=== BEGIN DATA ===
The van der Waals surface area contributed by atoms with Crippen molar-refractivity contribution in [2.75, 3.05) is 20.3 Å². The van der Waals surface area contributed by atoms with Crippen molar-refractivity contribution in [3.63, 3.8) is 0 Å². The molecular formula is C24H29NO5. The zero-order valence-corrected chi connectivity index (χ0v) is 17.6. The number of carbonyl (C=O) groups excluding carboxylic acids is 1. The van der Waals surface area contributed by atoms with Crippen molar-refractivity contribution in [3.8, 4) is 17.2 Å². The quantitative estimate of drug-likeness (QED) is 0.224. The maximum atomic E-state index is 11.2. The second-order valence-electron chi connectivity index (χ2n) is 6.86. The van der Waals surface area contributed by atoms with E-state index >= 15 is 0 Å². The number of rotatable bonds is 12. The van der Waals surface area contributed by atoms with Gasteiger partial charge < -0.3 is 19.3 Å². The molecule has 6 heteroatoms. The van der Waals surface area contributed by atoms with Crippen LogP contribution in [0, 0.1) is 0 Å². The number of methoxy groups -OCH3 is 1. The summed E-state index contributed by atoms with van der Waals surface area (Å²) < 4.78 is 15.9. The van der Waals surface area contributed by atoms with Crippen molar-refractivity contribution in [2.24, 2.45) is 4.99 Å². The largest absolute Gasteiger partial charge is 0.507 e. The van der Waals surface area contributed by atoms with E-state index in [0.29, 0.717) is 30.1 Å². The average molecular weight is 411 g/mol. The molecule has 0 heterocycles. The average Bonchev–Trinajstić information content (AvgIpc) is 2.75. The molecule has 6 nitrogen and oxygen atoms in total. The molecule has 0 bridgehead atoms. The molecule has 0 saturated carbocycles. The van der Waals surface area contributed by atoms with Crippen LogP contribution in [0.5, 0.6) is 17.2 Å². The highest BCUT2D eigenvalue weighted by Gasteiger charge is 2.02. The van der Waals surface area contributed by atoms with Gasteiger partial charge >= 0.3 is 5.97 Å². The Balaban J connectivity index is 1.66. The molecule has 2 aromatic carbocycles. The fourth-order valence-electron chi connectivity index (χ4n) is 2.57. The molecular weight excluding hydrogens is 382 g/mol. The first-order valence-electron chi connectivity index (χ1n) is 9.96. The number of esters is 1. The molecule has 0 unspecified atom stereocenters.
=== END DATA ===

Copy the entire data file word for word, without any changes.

The van der Waals surface area contributed by atoms with Crippen molar-refractivity contribution in [2.75, 3.05) is 20.3 Å². The van der Waals surface area contributed by atoms with Crippen molar-refractivity contribution in [3.63, 3.8) is 0 Å². The molecular formula is C24H29NO5. The zero-order valence-corrected chi connectivity index (χ0v) is 17.6. The number of carbonyl (C=O) groups excluding carboxylic acids is 1. The van der Waals surface area contributed by atoms with Crippen molar-refractivity contribution in [3.8, 4) is 17.2 Å². The quantitative estimate of drug-likeness (QED) is 0.224. The maximum atomic E-state index is 11.2. The second-order valence-electron chi connectivity index (χ2n) is 6.86. The van der Waals surface area contributed by atoms with E-state index >= 15 is 0 Å². The number of rotatable bonds is 12. The van der Waals surface area contributed by atoms with Gasteiger partial charge < -0.3 is 19.3 Å². The molecule has 6 heteroatoms. The van der Waals surface area contributed by atoms with Crippen LogP contribution in [0, 0.1) is 0 Å². The number of methoxy groups -OCH3 is 1. The summed E-state index contributed by atoms with van der Waals surface area (Å²) < 4.78 is 15.9. The van der Waals surface area contributed by atoms with Crippen molar-refractivity contribution in [2.24, 2.45) is 4.99 Å². The largest absolute Gasteiger partial charge is 0.507 e. The van der Waals surface area contributed by atoms with E-state index in [0.29, 0.717) is 30.1 Å². The average molecular weight is 411 g/mol. The molecule has 0 heterocycles. The average Bonchev–Trinajstić information content (AvgIpc) is 2.75. The molecule has 6 nitrogen and oxygen atoms in total. The molecule has 0 bridgehead atoms. The molecule has 0 saturated carbocycles. The van der Waals surface area contributed by atoms with Crippen LogP contribution in [0.5, 0.6) is 17.2 Å². The highest BCUT2D eigenvalue weighted by Gasteiger charge is 2.02. The van der Waals surface area contributed by atoms with Gasteiger partial charge >= 0.3 is 5.97 Å². The Balaban J connectivity index is 1.66. The molecule has 2 aromatic carbocycles. The fourth-order valence-electron chi connectivity index (χ4n) is 2.57. The molecular weight excluding hydrogens is 382 g/mol. The first-order valence-electron chi connectivity index (χ1n) is 9.96. The number of esters is 1. The molecule has 0 unspecified atom stereocenters.